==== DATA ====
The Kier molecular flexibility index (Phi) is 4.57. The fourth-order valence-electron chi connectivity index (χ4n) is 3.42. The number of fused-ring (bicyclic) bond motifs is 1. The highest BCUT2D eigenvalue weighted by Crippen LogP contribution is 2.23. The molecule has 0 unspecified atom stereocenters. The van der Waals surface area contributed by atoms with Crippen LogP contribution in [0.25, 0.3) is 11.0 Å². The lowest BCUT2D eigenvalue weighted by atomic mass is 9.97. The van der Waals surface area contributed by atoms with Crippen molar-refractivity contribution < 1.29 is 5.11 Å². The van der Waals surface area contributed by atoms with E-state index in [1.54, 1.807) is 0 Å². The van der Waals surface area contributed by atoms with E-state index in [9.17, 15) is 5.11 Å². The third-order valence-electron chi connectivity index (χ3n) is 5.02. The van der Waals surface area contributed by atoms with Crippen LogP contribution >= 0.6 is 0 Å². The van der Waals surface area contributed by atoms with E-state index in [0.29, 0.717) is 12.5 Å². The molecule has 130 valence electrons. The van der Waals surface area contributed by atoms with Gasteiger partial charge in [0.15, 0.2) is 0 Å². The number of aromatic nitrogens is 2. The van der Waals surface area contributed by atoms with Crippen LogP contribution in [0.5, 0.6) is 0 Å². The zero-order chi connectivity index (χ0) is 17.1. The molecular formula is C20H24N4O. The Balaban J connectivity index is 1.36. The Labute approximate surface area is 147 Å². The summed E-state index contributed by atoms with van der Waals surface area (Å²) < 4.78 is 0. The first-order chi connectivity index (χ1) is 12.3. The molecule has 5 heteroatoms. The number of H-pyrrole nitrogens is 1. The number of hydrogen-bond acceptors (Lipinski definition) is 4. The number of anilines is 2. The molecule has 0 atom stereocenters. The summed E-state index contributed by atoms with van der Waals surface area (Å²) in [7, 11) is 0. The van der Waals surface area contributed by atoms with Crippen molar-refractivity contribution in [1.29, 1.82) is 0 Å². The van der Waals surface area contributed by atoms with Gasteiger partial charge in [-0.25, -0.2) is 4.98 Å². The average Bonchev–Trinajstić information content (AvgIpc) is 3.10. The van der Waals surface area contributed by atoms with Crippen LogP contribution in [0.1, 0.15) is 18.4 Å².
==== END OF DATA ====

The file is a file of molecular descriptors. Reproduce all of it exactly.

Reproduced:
The Kier molecular flexibility index (Phi) is 4.57. The fourth-order valence-electron chi connectivity index (χ4n) is 3.42. The number of fused-ring (bicyclic) bond motifs is 1. The highest BCUT2D eigenvalue weighted by Crippen LogP contribution is 2.23. The molecule has 0 unspecified atom stereocenters. The van der Waals surface area contributed by atoms with Crippen LogP contribution in [0.25, 0.3) is 11.0 Å². The lowest BCUT2D eigenvalue weighted by atomic mass is 9.97. The van der Waals surface area contributed by atoms with Crippen molar-refractivity contribution < 1.29 is 5.11 Å². The van der Waals surface area contributed by atoms with E-state index in [1.54, 1.807) is 0 Å². The van der Waals surface area contributed by atoms with E-state index in [9.17, 15) is 5.11 Å². The third-order valence-electron chi connectivity index (χ3n) is 5.02. The van der Waals surface area contributed by atoms with Crippen LogP contribution >= 0.6 is 0 Å². The van der Waals surface area contributed by atoms with E-state index in [0.29, 0.717) is 12.5 Å². The molecule has 130 valence electrons. The van der Waals surface area contributed by atoms with Gasteiger partial charge in [0.15, 0.2) is 0 Å². The number of aromatic nitrogens is 2. The van der Waals surface area contributed by atoms with Crippen LogP contribution in [0.5, 0.6) is 0 Å². The zero-order chi connectivity index (χ0) is 17.1. The molecular formula is C20H24N4O. The Balaban J connectivity index is 1.36. The Labute approximate surface area is 147 Å². The summed E-state index contributed by atoms with van der Waals surface area (Å²) < 4.78 is 0. The first-order chi connectivity index (χ1) is 12.3. The molecule has 5 heteroatoms. The number of H-pyrrole nitrogens is 1. The number of hydrogen-bond acceptors (Lipinski definition) is 4. The number of anilines is 2. The molecule has 0 atom stereocenters. The summed E-state index contributed by atoms with van der Waals surface area (Å²) in [7, 11) is 0. The van der Waals surface area contributed by atoms with Crippen molar-refractivity contribution in [1.29, 1.82) is 0 Å². The van der Waals surface area contributed by atoms with Gasteiger partial charge in [-0.25, -0.2) is 4.98 Å². The average Bonchev–Trinajstić information content (AvgIpc) is 3.10. The van der Waals surface area contributed by atoms with Crippen LogP contribution in [0.1, 0.15) is 18.4 Å².